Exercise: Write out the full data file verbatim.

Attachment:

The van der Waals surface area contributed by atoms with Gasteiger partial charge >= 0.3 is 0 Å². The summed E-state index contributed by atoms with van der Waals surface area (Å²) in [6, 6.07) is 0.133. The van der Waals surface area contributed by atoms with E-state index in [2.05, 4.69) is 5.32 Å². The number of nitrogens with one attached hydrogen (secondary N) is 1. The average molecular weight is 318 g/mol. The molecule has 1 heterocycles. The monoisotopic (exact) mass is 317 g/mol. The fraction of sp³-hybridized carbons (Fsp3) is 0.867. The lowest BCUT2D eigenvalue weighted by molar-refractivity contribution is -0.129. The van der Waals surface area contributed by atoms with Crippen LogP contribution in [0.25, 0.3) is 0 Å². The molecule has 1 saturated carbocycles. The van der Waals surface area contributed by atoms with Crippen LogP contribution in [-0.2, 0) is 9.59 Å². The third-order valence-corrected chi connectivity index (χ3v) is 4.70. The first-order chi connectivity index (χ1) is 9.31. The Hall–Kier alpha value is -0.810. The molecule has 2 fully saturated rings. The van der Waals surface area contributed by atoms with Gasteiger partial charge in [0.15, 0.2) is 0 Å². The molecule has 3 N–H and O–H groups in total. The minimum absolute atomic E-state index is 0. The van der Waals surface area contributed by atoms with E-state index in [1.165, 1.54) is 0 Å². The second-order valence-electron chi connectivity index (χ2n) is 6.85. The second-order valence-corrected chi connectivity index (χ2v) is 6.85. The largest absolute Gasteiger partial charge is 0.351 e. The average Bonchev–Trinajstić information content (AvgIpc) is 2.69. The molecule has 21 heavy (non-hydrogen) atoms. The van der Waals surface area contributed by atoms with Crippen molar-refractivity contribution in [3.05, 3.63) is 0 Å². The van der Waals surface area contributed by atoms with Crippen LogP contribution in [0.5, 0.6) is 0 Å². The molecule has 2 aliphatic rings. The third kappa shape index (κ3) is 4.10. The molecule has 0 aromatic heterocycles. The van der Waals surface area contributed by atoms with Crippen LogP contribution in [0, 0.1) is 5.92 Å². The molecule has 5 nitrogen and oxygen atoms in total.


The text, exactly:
The van der Waals surface area contributed by atoms with Gasteiger partial charge >= 0.3 is 0 Å². The summed E-state index contributed by atoms with van der Waals surface area (Å²) in [6, 6.07) is 0.133. The van der Waals surface area contributed by atoms with E-state index in [2.05, 4.69) is 5.32 Å². The number of nitrogens with one attached hydrogen (secondary N) is 1. The average molecular weight is 318 g/mol. The molecule has 1 heterocycles. The monoisotopic (exact) mass is 317 g/mol. The fraction of sp³-hybridized carbons (Fsp3) is 0.867. The lowest BCUT2D eigenvalue weighted by molar-refractivity contribution is -0.129. The van der Waals surface area contributed by atoms with Crippen LogP contribution in [0.25, 0.3) is 0 Å². The molecule has 1 saturated carbocycles. The van der Waals surface area contributed by atoms with Crippen LogP contribution in [-0.2, 0) is 9.59 Å². The third-order valence-corrected chi connectivity index (χ3v) is 4.70. The first-order chi connectivity index (χ1) is 9.31. The Hall–Kier alpha value is -0.810. The molecule has 2 fully saturated rings. The van der Waals surface area contributed by atoms with Gasteiger partial charge in [0.15, 0.2) is 0 Å². The molecule has 3 N–H and O–H groups in total. The minimum absolute atomic E-state index is 0. The van der Waals surface area contributed by atoms with E-state index in [1.165, 1.54) is 0 Å². The second-order valence-electron chi connectivity index (χ2n) is 6.85. The second-order valence-corrected chi connectivity index (χ2v) is 6.85. The largest absolute Gasteiger partial charge is 0.351 e. The average Bonchev–Trinajstić information content (AvgIpc) is 2.69. The molecule has 21 heavy (non-hydrogen) atoms. The van der Waals surface area contributed by atoms with Crippen molar-refractivity contribution in [3.05, 3.63) is 0 Å². The van der Waals surface area contributed by atoms with Crippen LogP contribution in [0.5, 0.6) is 0 Å². The molecule has 2 aliphatic rings. The third kappa shape index (κ3) is 4.10. The molecule has 0 aromatic heterocycles. The van der Waals surface area contributed by atoms with Crippen LogP contribution in [0, 0.1) is 5.92 Å². The molecule has 5 nitrogen and oxygen atoms in total.